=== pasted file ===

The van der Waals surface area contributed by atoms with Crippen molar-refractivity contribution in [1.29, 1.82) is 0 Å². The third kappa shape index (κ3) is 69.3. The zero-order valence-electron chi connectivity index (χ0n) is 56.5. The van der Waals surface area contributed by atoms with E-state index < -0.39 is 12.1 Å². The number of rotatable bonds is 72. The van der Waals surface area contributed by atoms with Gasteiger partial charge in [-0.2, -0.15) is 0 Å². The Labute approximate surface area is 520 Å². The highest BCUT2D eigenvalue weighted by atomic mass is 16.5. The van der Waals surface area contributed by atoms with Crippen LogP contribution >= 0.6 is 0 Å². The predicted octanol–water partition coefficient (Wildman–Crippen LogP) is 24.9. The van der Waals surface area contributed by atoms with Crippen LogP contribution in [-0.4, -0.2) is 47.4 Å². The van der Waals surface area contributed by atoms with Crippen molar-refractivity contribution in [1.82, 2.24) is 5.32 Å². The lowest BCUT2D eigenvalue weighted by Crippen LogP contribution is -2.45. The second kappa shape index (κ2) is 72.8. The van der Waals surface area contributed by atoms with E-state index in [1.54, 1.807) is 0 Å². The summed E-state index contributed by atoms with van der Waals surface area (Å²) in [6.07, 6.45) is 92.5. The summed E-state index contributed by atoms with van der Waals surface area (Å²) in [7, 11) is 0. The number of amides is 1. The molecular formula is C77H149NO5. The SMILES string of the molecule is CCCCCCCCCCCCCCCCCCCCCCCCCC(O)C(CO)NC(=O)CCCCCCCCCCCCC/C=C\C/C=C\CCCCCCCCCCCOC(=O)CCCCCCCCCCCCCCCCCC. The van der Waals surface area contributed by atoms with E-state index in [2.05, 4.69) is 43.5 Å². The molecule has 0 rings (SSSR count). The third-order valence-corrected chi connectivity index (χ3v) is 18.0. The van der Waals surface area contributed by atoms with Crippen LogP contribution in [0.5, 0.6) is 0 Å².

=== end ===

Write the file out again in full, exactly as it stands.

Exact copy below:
The van der Waals surface area contributed by atoms with Crippen molar-refractivity contribution in [1.29, 1.82) is 0 Å². The third kappa shape index (κ3) is 69.3. The zero-order valence-electron chi connectivity index (χ0n) is 56.5. The van der Waals surface area contributed by atoms with E-state index < -0.39 is 12.1 Å². The number of rotatable bonds is 72. The van der Waals surface area contributed by atoms with Gasteiger partial charge in [-0.2, -0.15) is 0 Å². The Labute approximate surface area is 520 Å². The highest BCUT2D eigenvalue weighted by atomic mass is 16.5. The van der Waals surface area contributed by atoms with Crippen LogP contribution >= 0.6 is 0 Å². The predicted octanol–water partition coefficient (Wildman–Crippen LogP) is 24.9. The van der Waals surface area contributed by atoms with Crippen LogP contribution in [-0.4, -0.2) is 47.4 Å². The van der Waals surface area contributed by atoms with Crippen molar-refractivity contribution in [1.82, 2.24) is 5.32 Å². The lowest BCUT2D eigenvalue weighted by Crippen LogP contribution is -2.45. The second kappa shape index (κ2) is 72.8. The van der Waals surface area contributed by atoms with E-state index in [1.54, 1.807) is 0 Å². The summed E-state index contributed by atoms with van der Waals surface area (Å²) in [6.07, 6.45) is 92.5. The summed E-state index contributed by atoms with van der Waals surface area (Å²) in [7, 11) is 0. The number of amides is 1. The molecular formula is C77H149NO5. The SMILES string of the molecule is CCCCCCCCCCCCCCCCCCCCCCCCCC(O)C(CO)NC(=O)CCCCCCCCCCCCC/C=C\C/C=C\CCCCCCCCCCCOC(=O)CCCCCCCCCCCCCCCCCC. The van der Waals surface area contributed by atoms with E-state index in [2.05, 4.69) is 43.5 Å². The molecule has 0 rings (SSSR count). The third-order valence-corrected chi connectivity index (χ3v) is 18.0. The van der Waals surface area contributed by atoms with Crippen LogP contribution in [0.5, 0.6) is 0 Å².